The capacitors are called decoupling capacitors and are used to provide current at very short notice.
The LEDs, when not fully on or fully off, switch rapidly on and off. This switching needs current to be provided very rapidly at short notice, and batteries and power supplies aren't good at that - so you have the capacitors to act as a little reservoir of power that the LEDs can dip into.
The size of the capacitor (capacitance) can have an effect on how effective they are. Bigger capacitors respond slower than smaller ones, but store more energy. So you need the capacitor to be small enough for it to respond fast enough. But if you have it too small it won't store enough energy to give to the LEDs and they will be unable to do their job.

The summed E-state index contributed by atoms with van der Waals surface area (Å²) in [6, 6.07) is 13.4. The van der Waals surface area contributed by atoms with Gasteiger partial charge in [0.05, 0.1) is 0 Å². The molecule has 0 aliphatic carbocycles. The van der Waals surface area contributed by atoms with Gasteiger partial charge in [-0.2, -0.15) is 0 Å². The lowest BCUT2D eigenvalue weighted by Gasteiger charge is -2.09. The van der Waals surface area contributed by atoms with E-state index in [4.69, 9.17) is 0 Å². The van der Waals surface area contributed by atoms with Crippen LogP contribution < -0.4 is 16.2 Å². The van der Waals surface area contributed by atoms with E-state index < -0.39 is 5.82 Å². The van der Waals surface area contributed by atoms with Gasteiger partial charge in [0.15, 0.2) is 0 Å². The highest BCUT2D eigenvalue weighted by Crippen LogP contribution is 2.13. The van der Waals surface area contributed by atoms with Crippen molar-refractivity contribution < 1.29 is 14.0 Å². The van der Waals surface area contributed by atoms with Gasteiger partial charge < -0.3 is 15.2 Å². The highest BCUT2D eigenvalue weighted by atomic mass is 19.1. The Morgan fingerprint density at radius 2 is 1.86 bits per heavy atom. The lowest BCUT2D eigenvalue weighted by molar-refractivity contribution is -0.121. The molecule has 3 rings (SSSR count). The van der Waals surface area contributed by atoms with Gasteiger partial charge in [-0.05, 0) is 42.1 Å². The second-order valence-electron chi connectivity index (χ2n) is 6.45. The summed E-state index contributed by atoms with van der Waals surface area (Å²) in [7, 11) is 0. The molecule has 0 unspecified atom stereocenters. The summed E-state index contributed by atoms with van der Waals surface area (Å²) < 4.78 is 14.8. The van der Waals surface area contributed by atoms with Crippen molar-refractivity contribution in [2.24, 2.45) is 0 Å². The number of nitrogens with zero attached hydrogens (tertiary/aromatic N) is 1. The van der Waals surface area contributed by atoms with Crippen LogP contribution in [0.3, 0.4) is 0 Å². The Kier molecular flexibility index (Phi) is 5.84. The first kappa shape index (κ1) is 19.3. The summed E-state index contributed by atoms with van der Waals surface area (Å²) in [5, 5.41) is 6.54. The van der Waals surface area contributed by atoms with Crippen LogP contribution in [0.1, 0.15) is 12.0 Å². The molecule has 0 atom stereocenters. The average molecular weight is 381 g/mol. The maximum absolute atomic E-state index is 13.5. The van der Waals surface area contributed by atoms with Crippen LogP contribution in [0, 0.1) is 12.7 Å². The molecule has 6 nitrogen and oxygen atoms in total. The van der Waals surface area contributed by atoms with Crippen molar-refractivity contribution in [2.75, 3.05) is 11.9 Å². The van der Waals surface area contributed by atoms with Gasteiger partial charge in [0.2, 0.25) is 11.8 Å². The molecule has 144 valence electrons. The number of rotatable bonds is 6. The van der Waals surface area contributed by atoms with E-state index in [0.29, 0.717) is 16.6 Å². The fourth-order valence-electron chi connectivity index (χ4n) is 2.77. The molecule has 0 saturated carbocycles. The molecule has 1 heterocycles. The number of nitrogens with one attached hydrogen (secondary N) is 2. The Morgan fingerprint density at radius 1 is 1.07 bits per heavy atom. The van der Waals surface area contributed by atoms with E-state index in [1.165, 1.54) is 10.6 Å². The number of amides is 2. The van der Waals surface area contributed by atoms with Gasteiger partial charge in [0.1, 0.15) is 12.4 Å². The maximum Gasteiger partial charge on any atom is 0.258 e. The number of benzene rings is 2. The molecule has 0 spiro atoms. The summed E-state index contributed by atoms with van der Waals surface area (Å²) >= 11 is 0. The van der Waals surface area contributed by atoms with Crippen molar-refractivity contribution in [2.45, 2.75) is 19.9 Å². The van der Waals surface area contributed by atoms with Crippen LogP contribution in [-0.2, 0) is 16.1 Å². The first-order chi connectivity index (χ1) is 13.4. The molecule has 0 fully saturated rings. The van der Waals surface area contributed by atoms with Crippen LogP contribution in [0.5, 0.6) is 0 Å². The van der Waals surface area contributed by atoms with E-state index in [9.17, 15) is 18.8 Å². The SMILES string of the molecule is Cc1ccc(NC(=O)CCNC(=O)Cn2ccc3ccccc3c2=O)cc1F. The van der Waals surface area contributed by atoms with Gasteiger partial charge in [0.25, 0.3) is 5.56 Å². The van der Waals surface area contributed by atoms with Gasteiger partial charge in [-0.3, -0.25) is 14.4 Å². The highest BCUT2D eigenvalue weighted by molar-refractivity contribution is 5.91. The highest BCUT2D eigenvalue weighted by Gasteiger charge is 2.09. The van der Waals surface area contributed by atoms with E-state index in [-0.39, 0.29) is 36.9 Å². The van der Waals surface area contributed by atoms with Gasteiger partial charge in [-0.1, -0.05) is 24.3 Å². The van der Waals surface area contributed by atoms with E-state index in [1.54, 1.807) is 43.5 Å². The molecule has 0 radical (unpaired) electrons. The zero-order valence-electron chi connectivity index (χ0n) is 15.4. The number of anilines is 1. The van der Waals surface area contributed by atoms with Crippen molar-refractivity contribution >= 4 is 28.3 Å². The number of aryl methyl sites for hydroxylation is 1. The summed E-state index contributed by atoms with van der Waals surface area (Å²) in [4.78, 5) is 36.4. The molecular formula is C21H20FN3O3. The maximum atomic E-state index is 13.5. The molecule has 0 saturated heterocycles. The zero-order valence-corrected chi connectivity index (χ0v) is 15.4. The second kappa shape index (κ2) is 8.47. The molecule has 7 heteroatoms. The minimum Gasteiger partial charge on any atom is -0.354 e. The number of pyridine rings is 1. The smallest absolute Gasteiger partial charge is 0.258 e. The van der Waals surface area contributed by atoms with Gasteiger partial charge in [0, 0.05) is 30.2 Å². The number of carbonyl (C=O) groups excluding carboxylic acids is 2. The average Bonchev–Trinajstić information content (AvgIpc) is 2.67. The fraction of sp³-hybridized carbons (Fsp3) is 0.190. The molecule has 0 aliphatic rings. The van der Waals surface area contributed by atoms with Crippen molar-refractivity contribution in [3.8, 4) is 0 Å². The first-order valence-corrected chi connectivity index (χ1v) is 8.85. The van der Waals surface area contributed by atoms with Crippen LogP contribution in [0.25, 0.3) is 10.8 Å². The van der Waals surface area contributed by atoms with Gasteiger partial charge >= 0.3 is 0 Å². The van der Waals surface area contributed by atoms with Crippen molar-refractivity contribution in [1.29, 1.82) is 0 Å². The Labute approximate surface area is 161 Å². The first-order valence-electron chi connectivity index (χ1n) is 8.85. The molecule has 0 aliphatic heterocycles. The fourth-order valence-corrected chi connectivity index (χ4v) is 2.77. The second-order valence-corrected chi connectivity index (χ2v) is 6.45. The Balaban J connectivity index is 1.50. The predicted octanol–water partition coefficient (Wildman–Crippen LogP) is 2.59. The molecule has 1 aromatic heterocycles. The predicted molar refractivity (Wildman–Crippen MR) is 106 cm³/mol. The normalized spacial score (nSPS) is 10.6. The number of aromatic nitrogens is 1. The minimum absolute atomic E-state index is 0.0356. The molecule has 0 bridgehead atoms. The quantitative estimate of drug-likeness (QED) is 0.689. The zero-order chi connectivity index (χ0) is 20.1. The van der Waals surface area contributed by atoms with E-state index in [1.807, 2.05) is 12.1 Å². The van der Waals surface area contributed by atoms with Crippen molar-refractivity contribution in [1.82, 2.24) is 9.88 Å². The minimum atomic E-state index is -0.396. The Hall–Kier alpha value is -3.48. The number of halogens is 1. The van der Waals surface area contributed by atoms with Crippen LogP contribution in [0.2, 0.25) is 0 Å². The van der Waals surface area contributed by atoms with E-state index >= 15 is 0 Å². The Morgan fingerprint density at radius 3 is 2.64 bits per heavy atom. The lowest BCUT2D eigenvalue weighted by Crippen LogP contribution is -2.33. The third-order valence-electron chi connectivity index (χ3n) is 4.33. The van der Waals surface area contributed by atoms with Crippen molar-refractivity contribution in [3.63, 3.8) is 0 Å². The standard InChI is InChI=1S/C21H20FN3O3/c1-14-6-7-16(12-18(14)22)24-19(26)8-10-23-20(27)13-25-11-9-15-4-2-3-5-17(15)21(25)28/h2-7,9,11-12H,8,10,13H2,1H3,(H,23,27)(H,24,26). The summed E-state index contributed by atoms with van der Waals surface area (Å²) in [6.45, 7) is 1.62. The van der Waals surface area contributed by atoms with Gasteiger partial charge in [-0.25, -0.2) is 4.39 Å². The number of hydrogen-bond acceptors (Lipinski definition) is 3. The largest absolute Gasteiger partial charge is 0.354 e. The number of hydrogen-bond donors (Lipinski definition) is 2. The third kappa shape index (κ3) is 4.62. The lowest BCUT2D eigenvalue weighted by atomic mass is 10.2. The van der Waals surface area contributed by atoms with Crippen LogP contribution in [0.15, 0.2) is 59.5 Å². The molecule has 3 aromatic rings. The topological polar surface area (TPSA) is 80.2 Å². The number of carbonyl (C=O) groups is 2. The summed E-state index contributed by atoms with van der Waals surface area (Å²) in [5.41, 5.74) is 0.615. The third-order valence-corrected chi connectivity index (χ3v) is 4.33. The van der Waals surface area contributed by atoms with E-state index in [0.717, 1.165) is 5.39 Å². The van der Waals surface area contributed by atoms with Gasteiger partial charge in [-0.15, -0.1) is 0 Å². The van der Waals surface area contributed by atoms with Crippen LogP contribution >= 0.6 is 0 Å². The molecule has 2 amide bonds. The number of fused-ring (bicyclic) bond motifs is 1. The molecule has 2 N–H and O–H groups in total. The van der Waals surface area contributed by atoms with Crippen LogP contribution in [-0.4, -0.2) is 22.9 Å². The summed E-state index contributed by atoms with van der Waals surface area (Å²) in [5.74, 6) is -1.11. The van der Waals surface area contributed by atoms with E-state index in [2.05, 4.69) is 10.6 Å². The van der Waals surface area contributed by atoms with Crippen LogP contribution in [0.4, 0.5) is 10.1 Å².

0.1µF (or 100nF), aka "104" capacitors are usually reckoned to be a good rule-of-thumb value to use since they are small enough to respond rapidly and yet large enough to store enough power for most small high speed fluctuations. The exact value though doesn't matter that much, however I would be wary about going below that, and going too high can be troublesome for other reasons as well as their slow response (google: "Inrush Current"). So you don't want to go too high. Around the 0.1µF to 1µF area is where you want to be, with maybe a 10µF for every group of 5 or so LEDs.
I would say 100µF is way too high to have on every LED, but maybe one of those on the breadboard where the power is fed in would be useful to provide a reservoir for larger low frequency demands from the rest of the board.